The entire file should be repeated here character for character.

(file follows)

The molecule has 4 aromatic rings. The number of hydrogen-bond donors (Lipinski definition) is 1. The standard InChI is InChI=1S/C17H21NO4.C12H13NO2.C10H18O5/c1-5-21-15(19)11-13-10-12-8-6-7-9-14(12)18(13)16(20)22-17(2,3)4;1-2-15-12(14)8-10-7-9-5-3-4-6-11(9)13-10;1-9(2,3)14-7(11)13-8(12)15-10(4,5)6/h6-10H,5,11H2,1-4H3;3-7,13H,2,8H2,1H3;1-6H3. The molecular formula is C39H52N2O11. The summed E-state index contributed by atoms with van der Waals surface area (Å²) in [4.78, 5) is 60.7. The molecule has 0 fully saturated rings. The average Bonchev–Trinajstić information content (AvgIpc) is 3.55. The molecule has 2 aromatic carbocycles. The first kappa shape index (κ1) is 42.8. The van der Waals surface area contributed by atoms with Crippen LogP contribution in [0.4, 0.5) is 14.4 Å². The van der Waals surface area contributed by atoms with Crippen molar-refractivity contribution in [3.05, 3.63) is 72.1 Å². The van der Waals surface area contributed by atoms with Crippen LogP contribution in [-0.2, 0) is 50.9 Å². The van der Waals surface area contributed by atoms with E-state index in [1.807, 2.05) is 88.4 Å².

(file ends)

The molecule has 4 aromatic rings. The number of hydrogen-bond donors (Lipinski definition) is 1. The standard InChI is InChI=1S/C17H21NO4.C12H13NO2.C10H18O5/c1-5-21-15(19)11-13-10-12-8-6-7-9-14(12)18(13)16(20)22-17(2,3)4;1-2-15-12(14)8-10-7-9-5-3-4-6-11(9)13-10;1-9(2,3)14-7(11)13-8(12)15-10(4,5)6/h6-10H,5,11H2,1-4H3;3-7,13H,2,8H2,1H3;1-6H3. The molecular formula is C39H52N2O11. The summed E-state index contributed by atoms with van der Waals surface area (Å²) in [4.78, 5) is 60.7. The molecule has 0 fully saturated rings. The average Bonchev–Trinajstić information content (AvgIpc) is 3.55. The molecule has 2 aromatic carbocycles. The first kappa shape index (κ1) is 42.8. The van der Waals surface area contributed by atoms with Crippen LogP contribution in [0.4, 0.5) is 14.4 Å². The van der Waals surface area contributed by atoms with Crippen molar-refractivity contribution in [3.05, 3.63) is 72.1 Å². The van der Waals surface area contributed by atoms with Crippen LogP contribution in [-0.2, 0) is 50.9 Å². The van der Waals surface area contributed by atoms with E-state index in [1.807, 2.05) is 88.4 Å².